What Was Jimmy Savile’s Net Worth?
Sir Jimmy Savile OBE KCSG was an English DJ, television presenter, media personality and charity fundraiser who had a net worth of $10 million at the time of his death in 2011. Savile made a name for himself as the host of BBC shows such as “Jim’ll Fix It” (1975–1994) and “Top of The Pops” (1964–1984). Jimmy released the single “Ahab the Arab” in 1962, and he published the books “As it Happens” (1974) and “God’ll Fix It” (1979).
Savile was made an Officer of the Most Excellent Order of the British Empire (1972), a Knight Bachelor (1990), and a Knight Commander of the Pontifical Equestrian Order of Saint Gregory the Great (1990). Although he was renowned for fundraising and supporting numerous charities, he was actually one of the most prolific sexual offenders in Britain.
Just one year after Jimmy’s death, hundreds of allegations of child sex abuse and rape came to light. Netflix released the two-part documentary “Jimmy Savile: A British Horror Story” in April 2022.
Jimmy Savile was born James Wilson Vincent Savile on October 31, 1926, in Burley, Leeds, England. Jimmy grew up in a Roman Catholic household during the Great Depression with mother Agnes, father Vincent (an insurance agent and bookmaker’s clerk), and older siblings Mary, John, Vincent, Joan, Marjory, and Christina. Savile attended St Anne’s Roman Catholic School, and after dropping out of school at age 14, he took a job at an office. During World War II, 18-year-old Jimmy was conscripted to work in coal mines as a Bevin Boy, and his spine was injured during a shot-firer’s explosion, resulting in Savile spending three years wearing a steel corset. He later found work as a scrap metal dealer. In the early ’40s, Jimmy began playing records at dance halls, and he claimed to be the world’s first DJ, saying that no one used two turntables and a microphone before he did it at the 1947 Grand Records Ball. He was also an athlete, and he told “The Guardian” in 2000, “I’ve done over 300 professional bike races, 212 marathons and 107 pro fights. No wrestler wanted to go back home and say a long-haired disc jockey had put him down. So from start to finish I got a good hiding. I’ve broken every bone in my body. I loved it.” In the ’50s and ’60s, Savile managed Manchester’s Plaza Ballroom, Leeds’ Mecca Locarno ballroom, and Essex’s Palais dance hall. While living in Essex, an executive from Decca Records discovered him.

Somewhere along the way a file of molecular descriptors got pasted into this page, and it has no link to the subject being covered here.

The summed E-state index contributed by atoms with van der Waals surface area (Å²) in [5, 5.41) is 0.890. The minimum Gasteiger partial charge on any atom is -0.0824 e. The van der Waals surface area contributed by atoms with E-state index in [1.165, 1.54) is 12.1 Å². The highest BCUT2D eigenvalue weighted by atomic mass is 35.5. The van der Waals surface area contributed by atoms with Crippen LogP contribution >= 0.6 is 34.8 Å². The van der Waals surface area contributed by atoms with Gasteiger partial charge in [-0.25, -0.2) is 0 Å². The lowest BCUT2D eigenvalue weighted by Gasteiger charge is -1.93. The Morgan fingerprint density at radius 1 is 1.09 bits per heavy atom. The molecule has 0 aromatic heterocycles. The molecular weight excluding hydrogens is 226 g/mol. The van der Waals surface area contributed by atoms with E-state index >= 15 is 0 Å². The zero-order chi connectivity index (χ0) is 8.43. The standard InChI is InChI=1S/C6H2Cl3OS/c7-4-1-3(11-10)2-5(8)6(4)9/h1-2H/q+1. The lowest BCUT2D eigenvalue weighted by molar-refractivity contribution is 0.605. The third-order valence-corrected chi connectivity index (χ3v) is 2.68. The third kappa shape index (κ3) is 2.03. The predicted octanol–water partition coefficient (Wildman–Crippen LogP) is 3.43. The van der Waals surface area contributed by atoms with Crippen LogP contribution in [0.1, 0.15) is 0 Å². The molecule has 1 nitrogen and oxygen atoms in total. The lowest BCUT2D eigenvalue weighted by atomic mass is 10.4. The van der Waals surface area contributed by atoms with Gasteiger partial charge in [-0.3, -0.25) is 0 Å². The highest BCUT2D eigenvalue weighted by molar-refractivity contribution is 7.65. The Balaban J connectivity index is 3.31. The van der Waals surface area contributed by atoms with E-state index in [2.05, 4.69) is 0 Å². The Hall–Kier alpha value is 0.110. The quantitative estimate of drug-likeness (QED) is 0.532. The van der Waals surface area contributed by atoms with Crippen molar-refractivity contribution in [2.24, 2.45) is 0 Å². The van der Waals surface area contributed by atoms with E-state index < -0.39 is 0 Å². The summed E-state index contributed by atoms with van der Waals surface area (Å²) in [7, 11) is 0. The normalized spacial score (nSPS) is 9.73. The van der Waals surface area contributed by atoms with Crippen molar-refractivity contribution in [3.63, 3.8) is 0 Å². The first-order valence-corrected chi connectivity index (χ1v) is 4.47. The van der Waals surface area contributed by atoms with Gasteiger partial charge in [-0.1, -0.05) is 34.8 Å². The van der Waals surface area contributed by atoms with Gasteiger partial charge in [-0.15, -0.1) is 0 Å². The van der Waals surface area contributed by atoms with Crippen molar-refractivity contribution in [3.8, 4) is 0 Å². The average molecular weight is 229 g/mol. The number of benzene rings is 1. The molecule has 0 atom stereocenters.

From 1958 to 1968, Savile was a DJ at Radio Luxembourg, and by the end of his time there, six million people were listening to his Saturday program. He joined Radio 1 in 1968 and hosted “Savile’s Travels” on Sundays. He also hosted “Jimmy Savile’s Old Record Club” and “Speakeasy” before moving to the BBC World Service in 1987. There, Jimmy hosted “The Vintage Chart Show” until 1989, then he hosted programs on various U.K. radio stations until 1997. He first appeared on television in 1960, as the host of the music show “Young at Heart,” which aired on Tyne Tees Television. On January 1st, 1964, he began hosting the new BBC music chart series “Top of the Pops,” and he stayed in the role until 1984, then returned for shows on December 31, 1988, October 19, 2001, September 19, 2003, and July 30, 2006. Savile co-hosted the New Musical Express Poll Winners’ Concert with Pete Murray in the early ’60s, and he hosted the BBC/ZDF program “Pop Go the Sixties” in 1969.
Jimmy promoted road safety in public information films such as “Clunk Click Every Trip,” which led to his own chat/variety show, “Clunk, Click,” in 1973. From 1975 to 1994, he hosted “Jim’ll Fix It,” and in 1977, he was honored by the National Viewers’ and Listeners’ Association for his “wholesome family entertainment.” Savile was the subject of Thames Television’s “This Is Your Life” in January 1970 and December 1990, and he was featured in the Louis Theroux documentary series “When Louis Met…” in April 2000. In the documentary, Theroux brought up rumors of paedophilia, and Savile responded, “We live in a very funny world. And it’s easier for me, as a single man, to say ‘I don’t like children,’ because that puts a lot of salacious tabloid people off the hunt.” In 2007, he revived “Jim’ll Fix It,” starring in “Jim’ll Fix It Strikes Again,” and in 2012, it was alleged that he had sexually abused some of the children who had participated in the original series.